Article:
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Thread: James B. Lansing - Solid State Transducer Energizer - Amplifiers

  1. #1
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    James B. Lansing - Solid State Transducer Energizer - Amplifiers

    Hello all,

    This is my first post here. I would like to know more about some very early amplifiers made by JBL: the Solid State Transducer Energizer.
    The reason for this is question is that I recently got my hands on a JBL SE408SE, in mint condition.

    Obiously, I have already done some research myself. If I understand correctly, the amplifiers were used with systems alike the Paragon, Lancer 99... and maybe more?
    Also, these amplifiers were fitted with 'stage direct connection differential circuit' (JBL T-circuit). Which has to be some kind of circuitry making the amplifier suited for each model (using EQ, filters,??).
    Another thing I find, is that these amplifiers could not only be used in companion with the speakers mentioned earlier, but could also be used INSIDE the speakers. They could be mounted inside the cabinet, making these speakers possibly one of the earliest self-powered speakers ever made?
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    What I have doubts about, are the model names. I found the following types:
    • SE400S
    • SE401
    • SE408
    • SE408S
    • SE408SE (the one I have)

    Correct me if I'm wrong, but I understood that the 'S' versions were suited for mounting inside a speaker. So, no cabinet or enclosure. Can someone confirm this?
    Also, can someone explain to me what all the differences are between the above amplifiers? Does someone know the specific years each type was made? I believe they are all from 1960s-1970s?
    There is quite some info on the internet about the SE408S, but I couldn't find anything about the SE408SE...

    Some more pictures:
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    Last but not least, always a tricky question... can someone give an estimation of the value of these items?
    This is what I was able to find, but the prices vary substantially:
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    Thank you all in advance!

    Best regards,

    Teun

  2. #2
    Senior Member BMWCCA's Avatar
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    Welcome.

    A look inside this site's library section might have led you here:

    http://www.lansingheritage.org/image.../1967/amps.jpg

    ". . . as you have no doubt noticed, no one told the 4345 that it can't work correctly so it does anyway."—Greg Timbers

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    Thank you for your reply. I have indeed seen that page, but still no information about the SE408SE?

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    JBL Energizers etc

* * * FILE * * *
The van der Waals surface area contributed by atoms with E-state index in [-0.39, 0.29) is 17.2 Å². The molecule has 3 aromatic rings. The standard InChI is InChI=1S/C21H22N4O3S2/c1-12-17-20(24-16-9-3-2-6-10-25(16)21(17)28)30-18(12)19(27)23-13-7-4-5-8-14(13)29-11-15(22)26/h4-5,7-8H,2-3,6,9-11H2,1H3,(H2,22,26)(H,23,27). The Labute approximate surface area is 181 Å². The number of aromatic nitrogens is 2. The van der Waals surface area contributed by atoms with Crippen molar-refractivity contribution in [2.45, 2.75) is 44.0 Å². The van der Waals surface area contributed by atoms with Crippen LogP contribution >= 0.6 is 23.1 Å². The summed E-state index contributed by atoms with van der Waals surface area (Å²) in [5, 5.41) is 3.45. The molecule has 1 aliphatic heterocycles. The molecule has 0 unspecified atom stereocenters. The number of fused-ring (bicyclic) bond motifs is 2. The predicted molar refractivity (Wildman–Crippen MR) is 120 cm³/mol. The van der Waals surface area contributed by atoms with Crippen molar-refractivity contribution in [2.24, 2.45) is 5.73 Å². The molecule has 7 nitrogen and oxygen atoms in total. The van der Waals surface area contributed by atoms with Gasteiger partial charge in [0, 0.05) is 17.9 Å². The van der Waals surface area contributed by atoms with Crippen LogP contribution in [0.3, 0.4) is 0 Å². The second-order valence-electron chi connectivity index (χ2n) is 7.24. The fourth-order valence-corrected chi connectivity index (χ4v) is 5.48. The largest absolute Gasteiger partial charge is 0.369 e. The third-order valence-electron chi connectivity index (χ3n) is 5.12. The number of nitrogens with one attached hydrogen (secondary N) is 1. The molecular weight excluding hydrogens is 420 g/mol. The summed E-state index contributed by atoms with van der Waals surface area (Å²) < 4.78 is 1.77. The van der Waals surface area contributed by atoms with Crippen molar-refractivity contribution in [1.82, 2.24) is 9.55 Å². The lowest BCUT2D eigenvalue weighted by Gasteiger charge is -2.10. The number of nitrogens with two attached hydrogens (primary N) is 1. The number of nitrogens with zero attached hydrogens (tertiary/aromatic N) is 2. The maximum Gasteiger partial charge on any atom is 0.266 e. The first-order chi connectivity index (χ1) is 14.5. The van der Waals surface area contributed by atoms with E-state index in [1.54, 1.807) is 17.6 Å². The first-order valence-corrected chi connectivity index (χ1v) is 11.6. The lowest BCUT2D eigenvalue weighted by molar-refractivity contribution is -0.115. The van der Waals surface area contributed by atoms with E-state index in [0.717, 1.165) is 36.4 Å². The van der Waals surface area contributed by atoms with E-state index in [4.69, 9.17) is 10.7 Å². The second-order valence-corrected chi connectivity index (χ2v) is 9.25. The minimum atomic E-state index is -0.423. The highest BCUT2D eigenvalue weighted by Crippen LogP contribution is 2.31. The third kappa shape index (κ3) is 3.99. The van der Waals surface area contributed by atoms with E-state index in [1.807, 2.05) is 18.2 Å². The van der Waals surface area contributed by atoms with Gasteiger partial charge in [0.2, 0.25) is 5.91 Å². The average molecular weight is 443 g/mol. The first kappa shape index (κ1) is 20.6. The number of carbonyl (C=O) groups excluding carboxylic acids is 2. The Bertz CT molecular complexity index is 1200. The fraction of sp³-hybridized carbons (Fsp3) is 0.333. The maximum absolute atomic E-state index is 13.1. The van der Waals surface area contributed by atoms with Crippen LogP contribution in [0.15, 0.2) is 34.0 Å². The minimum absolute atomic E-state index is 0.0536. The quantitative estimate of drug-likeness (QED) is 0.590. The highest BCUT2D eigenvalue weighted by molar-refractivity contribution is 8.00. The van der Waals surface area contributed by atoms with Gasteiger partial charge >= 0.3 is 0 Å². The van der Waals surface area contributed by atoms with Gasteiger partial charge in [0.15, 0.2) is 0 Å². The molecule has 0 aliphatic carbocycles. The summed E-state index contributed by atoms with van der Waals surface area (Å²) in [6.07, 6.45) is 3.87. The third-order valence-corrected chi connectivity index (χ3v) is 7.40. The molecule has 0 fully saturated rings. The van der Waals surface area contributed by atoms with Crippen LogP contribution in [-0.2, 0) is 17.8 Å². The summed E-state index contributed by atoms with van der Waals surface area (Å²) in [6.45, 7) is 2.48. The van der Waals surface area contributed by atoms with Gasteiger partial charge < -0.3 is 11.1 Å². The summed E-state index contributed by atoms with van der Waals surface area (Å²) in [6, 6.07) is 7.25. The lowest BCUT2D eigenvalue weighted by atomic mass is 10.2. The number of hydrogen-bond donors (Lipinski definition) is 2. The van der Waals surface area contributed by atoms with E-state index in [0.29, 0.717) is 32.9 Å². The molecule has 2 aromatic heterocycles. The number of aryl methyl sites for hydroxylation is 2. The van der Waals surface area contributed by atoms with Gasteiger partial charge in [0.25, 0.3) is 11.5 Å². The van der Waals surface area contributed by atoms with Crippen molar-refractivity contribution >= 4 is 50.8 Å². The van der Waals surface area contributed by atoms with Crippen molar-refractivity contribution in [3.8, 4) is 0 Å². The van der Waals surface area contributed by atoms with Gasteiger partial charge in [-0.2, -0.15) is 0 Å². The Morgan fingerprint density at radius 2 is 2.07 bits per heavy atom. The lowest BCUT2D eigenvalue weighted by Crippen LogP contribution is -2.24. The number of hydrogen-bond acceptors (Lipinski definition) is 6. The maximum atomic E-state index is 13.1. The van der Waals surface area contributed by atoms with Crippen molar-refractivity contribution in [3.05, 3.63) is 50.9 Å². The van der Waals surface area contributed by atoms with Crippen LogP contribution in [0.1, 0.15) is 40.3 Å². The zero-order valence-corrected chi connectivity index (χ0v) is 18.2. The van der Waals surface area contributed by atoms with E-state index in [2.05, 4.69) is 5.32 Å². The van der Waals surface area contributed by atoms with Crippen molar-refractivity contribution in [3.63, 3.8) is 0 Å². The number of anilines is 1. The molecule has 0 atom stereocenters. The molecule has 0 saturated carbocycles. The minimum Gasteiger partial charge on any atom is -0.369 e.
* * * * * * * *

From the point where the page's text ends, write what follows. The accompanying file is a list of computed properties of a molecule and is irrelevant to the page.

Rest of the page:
Hi Teun,

    You have asked a LOT of questions. I will try to address at least some of them.
    The Energizers without an "S" suffix were earlier amps that used germanium transistors, sounded terrible, and were prone to blowing up. And yes, I know, because I have heard them, and repaired them. These are the SE401 and SE408. The transistors are only available surplus, and they frankly aren't worth fixing. It makes me laugh when I see these listed for big bucks on Ebay. I PRAY potential buyers know the difference, I'm guessing the sellers don't, or just don't care.
    The "S" amps were excellent amplifiers. They were a complete redesign by Bart Locanthi, using his patented T-circuit (which is the basis for most complementary push-pull amps that followed)
    So "S" stands for silicon, which replaced the use of germanium transistors in the earlier amps. It has nothing to do with mounting.
    The amp for mounting is the SE408S, The "stand alone" version of the same amp is the SE400S. The only difference between these is the 408S had no "face" or cover as it was designed to mount in JBL cabinets with the back facing out. I have never heard of an SE. I am guessing it was a mis-print or the E just stood for Energizer.
    I have personally owned a 400S, a SA600 and I still own a SA660 to this day, and wouldn't sell for any price. They need to be recapped after all these years, but once done, they are very hard to beat sonically. ...and BTW the 600 and 660 never used the "S" suffix but are T-Circuit silicon amps.
    There were variable damping cards made, which could plug into the amps. There were several different ones designed to match various JBL systems. In all honesty I have never used them or heard them in a system. All they could do is lower the damping, which might help in an over-damped system, like an LE14A in a very small enclosure, other than that I can see no use for them.

    Best,

    Kev

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    Dear Kev,

    Thank you for your answer, this helps me a lot!
    Still some research left to be done by me, to find out what the SE408SE really is. When I know more, I will share here ofcourse.

    Best regards

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    Junior Member Daddyo1935's Avatar
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    Quote Originally Posted by LandRoverTeun View Post
    Dear Kev,

    Thank you for your answer, this helps me a lot!
    Still some research left to be done by me, to find out what the SE408SE really is. When I know more, I will share here ofcourse.

    Best regards
    Not sure if your still looking for information but the 1966 catalog shows some information on the “SE” model. It appears it’s identical to the 400SE but is designed for a in cabinet installation. Hope this helps

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